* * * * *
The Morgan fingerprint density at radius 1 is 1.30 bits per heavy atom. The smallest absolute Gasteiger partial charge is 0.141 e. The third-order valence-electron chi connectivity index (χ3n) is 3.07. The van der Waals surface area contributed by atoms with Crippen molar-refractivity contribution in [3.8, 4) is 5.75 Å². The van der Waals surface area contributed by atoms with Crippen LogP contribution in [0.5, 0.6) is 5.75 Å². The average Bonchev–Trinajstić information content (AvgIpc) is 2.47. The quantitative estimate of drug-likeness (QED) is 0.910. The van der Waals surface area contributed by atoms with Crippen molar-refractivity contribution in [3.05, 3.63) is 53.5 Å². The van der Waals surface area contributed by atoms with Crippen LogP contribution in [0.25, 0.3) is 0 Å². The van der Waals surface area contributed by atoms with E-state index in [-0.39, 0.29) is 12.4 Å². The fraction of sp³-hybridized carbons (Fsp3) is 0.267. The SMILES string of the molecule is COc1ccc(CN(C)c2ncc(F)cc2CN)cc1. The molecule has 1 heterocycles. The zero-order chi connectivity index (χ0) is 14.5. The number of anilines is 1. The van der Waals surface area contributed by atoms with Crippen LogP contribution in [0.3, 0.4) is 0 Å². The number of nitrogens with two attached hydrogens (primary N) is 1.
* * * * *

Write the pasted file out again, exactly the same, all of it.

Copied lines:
The Morgan fingerprint density at radius 1 is 1.30 bits per heavy atom. The smallest absolute Gasteiger partial charge is 0.141 e. The third-order valence-electron chi connectivity index (χ3n) is 3.07. The van der Waals surface area contributed by atoms with Crippen molar-refractivity contribution in [3.8, 4) is 5.75 Å². The van der Waals surface area contributed by atoms with Crippen LogP contribution in [0.5, 0.6) is 5.75 Å². The average Bonchev–Trinajstić information content (AvgIpc) is 2.47. The quantitative estimate of drug-likeness (QED) is 0.910. The van der Waals surface area contributed by atoms with Crippen molar-refractivity contribution in [3.05, 3.63) is 53.5 Å². The van der Waals surface area contributed by atoms with Crippen LogP contribution in [0.25, 0.3) is 0 Å². The van der Waals surface area contributed by atoms with E-state index in [-0.39, 0.29) is 12.4 Å². The fraction of sp³-hybridized carbons (Fsp3) is 0.267. The SMILES string of the molecule is COc1ccc(CN(C)c2ncc(F)cc2CN)cc1. The molecule has 1 heterocycles. The zero-order chi connectivity index (χ0) is 14.5. The number of anilines is 1. The van der Waals surface area contributed by atoms with Crippen LogP contribution in [0.3, 0.4) is 0 Å². The number of nitrogens with two attached hydrogens (primary N) is 1.